From School Library Journal
Gr 6 Up-Claire and her father have recently moved to Amherst, Massachusetts, in the hope of starting a new life and putting the tragic events of the past behind them. Claire is grieving the death of her mother and the loss of her friend who went missing without a trace and is having trouble moving on. She finds comfort in the poetry of Emily Dickinson and senses her mother's presence in the Dickinson house museum, especially by putting on Emily's dress. When she is discovered wearing it, she is forced to run, leading to an adventure that helps her work through her grief, solve the mystery of her missing friend, and begin to look to the future. Written in first person, the story integrates the poetry of Emily Dickinson with the writings of the main character, which leads to a novel that is lyrical and refreshing in spite of the tragic events. Missing persons and suicide are dealt with in a delicate way, allowing readers to enjoy the action and suspense. Older, more advanced readers will appreciate the imagery, irony, and wit as well.-Denise Moore, O'Gorman Junior High School, Sioux Falls, SDα(c) Copyright 2011. Library Journals LLC, a wholly owned subsidiary of Media Source, Inc. No redistribution permitted.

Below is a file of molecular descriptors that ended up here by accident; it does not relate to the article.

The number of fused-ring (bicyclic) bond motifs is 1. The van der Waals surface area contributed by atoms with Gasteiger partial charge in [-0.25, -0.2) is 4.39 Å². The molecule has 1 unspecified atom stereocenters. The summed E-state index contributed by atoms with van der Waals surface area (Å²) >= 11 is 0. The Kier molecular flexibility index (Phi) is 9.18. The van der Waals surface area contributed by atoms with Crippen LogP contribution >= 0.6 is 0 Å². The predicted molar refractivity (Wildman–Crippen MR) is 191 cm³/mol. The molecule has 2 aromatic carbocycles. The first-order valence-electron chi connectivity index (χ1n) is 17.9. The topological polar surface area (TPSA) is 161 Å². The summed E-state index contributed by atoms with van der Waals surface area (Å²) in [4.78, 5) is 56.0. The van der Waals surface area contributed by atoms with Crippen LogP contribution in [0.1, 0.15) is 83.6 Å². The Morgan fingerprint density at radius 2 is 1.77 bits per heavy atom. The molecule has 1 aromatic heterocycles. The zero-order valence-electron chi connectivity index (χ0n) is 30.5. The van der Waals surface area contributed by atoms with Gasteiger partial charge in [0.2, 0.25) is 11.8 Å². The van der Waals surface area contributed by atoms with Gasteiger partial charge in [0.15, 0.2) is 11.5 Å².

*Starred Review* Claire thinks it is grotesque that Emily Dickinson’s dress is displayed at the poet’s homestead museum in Amherst. But she feels close to her deceased mother there, and she sneaks into the museum at night to write sparse lines, often reflecting on her mother’s suicide. Sometimes she even puts on the dress. Tate, a former student teacher of Claire’s who is attuned to her pain, interrupts her ritual one night, and when the alarm sounds, they flee with the dress. That’s how Tate begins acting as Claire’s protector—but he slowly and innocently grows to be much more as Claire shares with him what else is missing. Amherst is Claire’s second senior year, her first having been disrupted by her best friend Richy’s disappearance, for which Claire was a person of interest. It’s what is missing from this superb debut novel that makes it so rich. Like Dickinson’s poems, the first-person narration doesn’t worry about stage direction or backstory, preferring to highlight poignant moments that elicit emotion or deepen character, and challenging the reader to fill in the blanks and read between the lines of Claire’s writing, conversations, and musings. What remains at the end is a complete portrait of loss, longing, redemption, and love. Grades 9-12. --Heather Booth